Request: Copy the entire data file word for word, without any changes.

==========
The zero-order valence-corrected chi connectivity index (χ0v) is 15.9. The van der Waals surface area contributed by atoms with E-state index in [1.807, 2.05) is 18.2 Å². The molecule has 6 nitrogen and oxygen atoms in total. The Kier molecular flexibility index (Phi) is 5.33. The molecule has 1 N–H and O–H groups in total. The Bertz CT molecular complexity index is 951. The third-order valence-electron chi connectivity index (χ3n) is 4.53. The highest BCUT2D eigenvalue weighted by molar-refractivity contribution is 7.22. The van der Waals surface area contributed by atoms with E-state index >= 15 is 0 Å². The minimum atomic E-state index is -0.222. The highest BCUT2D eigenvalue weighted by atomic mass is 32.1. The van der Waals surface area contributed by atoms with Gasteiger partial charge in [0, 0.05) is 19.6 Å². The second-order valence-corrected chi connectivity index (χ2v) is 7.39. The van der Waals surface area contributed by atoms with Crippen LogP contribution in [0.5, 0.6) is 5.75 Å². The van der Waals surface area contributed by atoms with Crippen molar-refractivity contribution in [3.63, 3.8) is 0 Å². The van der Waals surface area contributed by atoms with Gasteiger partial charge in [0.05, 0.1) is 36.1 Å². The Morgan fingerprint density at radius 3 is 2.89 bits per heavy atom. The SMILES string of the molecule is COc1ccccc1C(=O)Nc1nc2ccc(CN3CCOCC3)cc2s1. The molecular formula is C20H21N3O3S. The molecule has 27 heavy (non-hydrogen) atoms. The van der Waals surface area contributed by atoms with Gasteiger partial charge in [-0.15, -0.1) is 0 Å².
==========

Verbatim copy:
The zero-order valence-corrected chi connectivity index (χ0v) is 15.9. The van der Waals surface area contributed by atoms with E-state index in [1.807, 2.05) is 18.2 Å². The molecule has 6 nitrogen and oxygen atoms in total. The Kier molecular flexibility index (Phi) is 5.33. The molecule has 1 N–H and O–H groups in total. The Bertz CT molecular complexity index is 951. The third-order valence-electron chi connectivity index (χ3n) is 4.53. The highest BCUT2D eigenvalue weighted by molar-refractivity contribution is 7.22. The van der Waals surface area contributed by atoms with E-state index >= 15 is 0 Å². The minimum atomic E-state index is -0.222. The highest BCUT2D eigenvalue weighted by atomic mass is 32.1. The van der Waals surface area contributed by atoms with Gasteiger partial charge in [0, 0.05) is 19.6 Å². The second-order valence-corrected chi connectivity index (χ2v) is 7.39. The van der Waals surface area contributed by atoms with Crippen LogP contribution in [0.5, 0.6) is 5.75 Å². The van der Waals surface area contributed by atoms with Crippen molar-refractivity contribution in [3.63, 3.8) is 0 Å². The van der Waals surface area contributed by atoms with Gasteiger partial charge in [0.05, 0.1) is 36.1 Å². The Morgan fingerprint density at radius 3 is 2.89 bits per heavy atom. The SMILES string of the molecule is COc1ccccc1C(=O)Nc1nc2ccc(CN3CCOCC3)cc2s1. The molecular formula is C20H21N3O3S. The molecule has 27 heavy (non-hydrogen) atoms. The van der Waals surface area contributed by atoms with Gasteiger partial charge in [-0.15, -0.1) is 0 Å².